We enjoyed the whole meal with an outstanding bottle of Savigny-lès-Beaune 1er ‘Aux Vergelesses’ Simon Bize 2011 Chardonnay. Later I realized that I recognized the name — we had a bottle of their Pinot last fall in Paris, at Fish La Boissonerie. For dessert we just ordered glasses of Sauternes, but our server (pressed into bartending duty at the end of the night) didn’t understand a typcial Sauternes pour and ended up pouring us a normal 5oz glass. So we got right lit up, we did.


Not much left to do on our final morning but eat some breakfast, so we made it a good one, walking a few minutes to Meet Me In The Morning. We weren’t sure what to expect, but it turned out to be one of the most delicious breakfasts EVER.

I had the hash (McNally potato and beet, a poached egg, beet sour cream, greens and Toonsbridge halloumi with Gubbeen chorizo) while Lindsay had the eggs & greens (McNally kales, garlic yoghurt, paprika oil, curly parsley, two poached eggs, rustic loaf, and halloumi). After finishing we were patient (not really) and waited for the homemade doughnuts to come out, one rhubarb cheesecake and the other vanilla creme. Oh, and some dude came in carrying the cutest puppy either of us had ever seen and we all (us, the server, the other patrons) melted. Puppies and doughnuts. Jaysus. What a send off, Dublin.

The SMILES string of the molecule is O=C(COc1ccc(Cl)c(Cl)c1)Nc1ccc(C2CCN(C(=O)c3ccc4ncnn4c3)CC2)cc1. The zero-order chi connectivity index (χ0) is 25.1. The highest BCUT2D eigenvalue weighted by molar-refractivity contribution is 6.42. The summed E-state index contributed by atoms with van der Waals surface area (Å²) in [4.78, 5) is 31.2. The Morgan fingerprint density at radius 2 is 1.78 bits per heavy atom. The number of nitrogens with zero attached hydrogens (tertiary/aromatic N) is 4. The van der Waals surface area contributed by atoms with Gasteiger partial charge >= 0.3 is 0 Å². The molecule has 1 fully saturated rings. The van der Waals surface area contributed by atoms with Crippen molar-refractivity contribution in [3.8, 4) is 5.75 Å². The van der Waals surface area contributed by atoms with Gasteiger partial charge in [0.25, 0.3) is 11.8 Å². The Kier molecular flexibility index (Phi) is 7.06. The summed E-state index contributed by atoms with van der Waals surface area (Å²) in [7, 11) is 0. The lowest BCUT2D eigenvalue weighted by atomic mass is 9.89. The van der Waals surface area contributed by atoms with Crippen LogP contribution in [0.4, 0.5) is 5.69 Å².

After a hasty re-pack back in the room we checked out. The rain started just as we left, which left me convinced that the Irish don’t really have bad weather, they just tell us they do to keep us away. Our Uber driver, Sean, was an utter treat. He dropped us at DUB, we checked in, we hung out in the lounge, we debated buying the last piece of Durrus cheese in the Dublin airport, and we boarded to come home. The flight was easy-peasy; arriving at Terminal 3 was a goddamn gong-show. But we made it.


We need to go back to Dublin, and to see the rest of Ireland. That is all.